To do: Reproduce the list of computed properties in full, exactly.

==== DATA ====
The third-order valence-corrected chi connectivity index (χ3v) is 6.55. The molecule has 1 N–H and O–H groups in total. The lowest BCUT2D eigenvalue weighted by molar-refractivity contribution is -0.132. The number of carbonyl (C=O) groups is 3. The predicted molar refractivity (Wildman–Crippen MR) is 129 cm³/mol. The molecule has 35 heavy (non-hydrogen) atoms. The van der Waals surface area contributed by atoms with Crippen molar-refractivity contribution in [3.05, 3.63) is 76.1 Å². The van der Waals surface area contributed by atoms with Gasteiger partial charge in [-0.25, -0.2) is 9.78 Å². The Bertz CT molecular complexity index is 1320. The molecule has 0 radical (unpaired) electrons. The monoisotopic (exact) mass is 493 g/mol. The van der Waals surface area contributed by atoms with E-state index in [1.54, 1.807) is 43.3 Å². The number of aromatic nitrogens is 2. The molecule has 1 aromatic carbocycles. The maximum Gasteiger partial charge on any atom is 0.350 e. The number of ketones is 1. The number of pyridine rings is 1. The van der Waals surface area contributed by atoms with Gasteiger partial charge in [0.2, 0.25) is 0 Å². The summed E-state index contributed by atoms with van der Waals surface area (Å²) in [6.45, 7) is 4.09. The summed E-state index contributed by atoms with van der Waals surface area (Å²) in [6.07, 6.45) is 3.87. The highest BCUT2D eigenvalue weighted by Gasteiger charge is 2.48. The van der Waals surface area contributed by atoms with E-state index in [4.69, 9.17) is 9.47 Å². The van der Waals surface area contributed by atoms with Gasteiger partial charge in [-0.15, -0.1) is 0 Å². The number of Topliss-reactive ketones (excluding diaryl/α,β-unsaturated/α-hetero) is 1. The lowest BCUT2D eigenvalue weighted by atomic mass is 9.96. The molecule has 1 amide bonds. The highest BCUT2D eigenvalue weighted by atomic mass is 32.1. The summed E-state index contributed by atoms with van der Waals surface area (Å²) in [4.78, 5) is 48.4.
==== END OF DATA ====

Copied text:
The third-order valence-corrected chi connectivity index (χ3v) is 6.55. The molecule has 1 N–H and O–H groups in total. The lowest BCUT2D eigenvalue weighted by molar-refractivity contribution is -0.132. The number of carbonyl (C=O) groups is 3. The predicted molar refractivity (Wildman–Crippen MR) is 129 cm³/mol. The molecule has 35 heavy (non-hydrogen) atoms. The van der Waals surface area contributed by atoms with Crippen molar-refractivity contribution in [3.05, 3.63) is 76.1 Å². The van der Waals surface area contributed by atoms with Gasteiger partial charge in [-0.25, -0.2) is 9.78 Å². The Bertz CT molecular complexity index is 1320. The molecule has 0 radical (unpaired) electrons. The monoisotopic (exact) mass is 493 g/mol. The van der Waals surface area contributed by atoms with E-state index in [1.54, 1.807) is 43.3 Å². The number of aromatic nitrogens is 2. The molecule has 1 aromatic carbocycles. The maximum Gasteiger partial charge on any atom is 0.350 e. The number of ketones is 1. The number of pyridine rings is 1. The van der Waals surface area contributed by atoms with Gasteiger partial charge in [0.2, 0.25) is 0 Å². The summed E-state index contributed by atoms with van der Waals surface area (Å²) in [6.45, 7) is 4.09. The summed E-state index contributed by atoms with van der Waals surface area (Å²) in [6.07, 6.45) is 3.87. The highest BCUT2D eigenvalue weighted by Gasteiger charge is 2.48. The van der Waals surface area contributed by atoms with E-state index in [4.69, 9.17) is 9.47 Å². The van der Waals surface area contributed by atoms with Gasteiger partial charge in [-0.15, -0.1) is 0 Å². The number of Topliss-reactive ketones (excluding diaryl/α,β-unsaturated/α-hetero) is 1. The lowest BCUT2D eigenvalue weighted by atomic mass is 9.96. The molecule has 1 amide bonds. The highest BCUT2D eigenvalue weighted by atomic mass is 32.1. The summed E-state index contributed by atoms with van der Waals surface area (Å²) in [4.78, 5) is 48.4.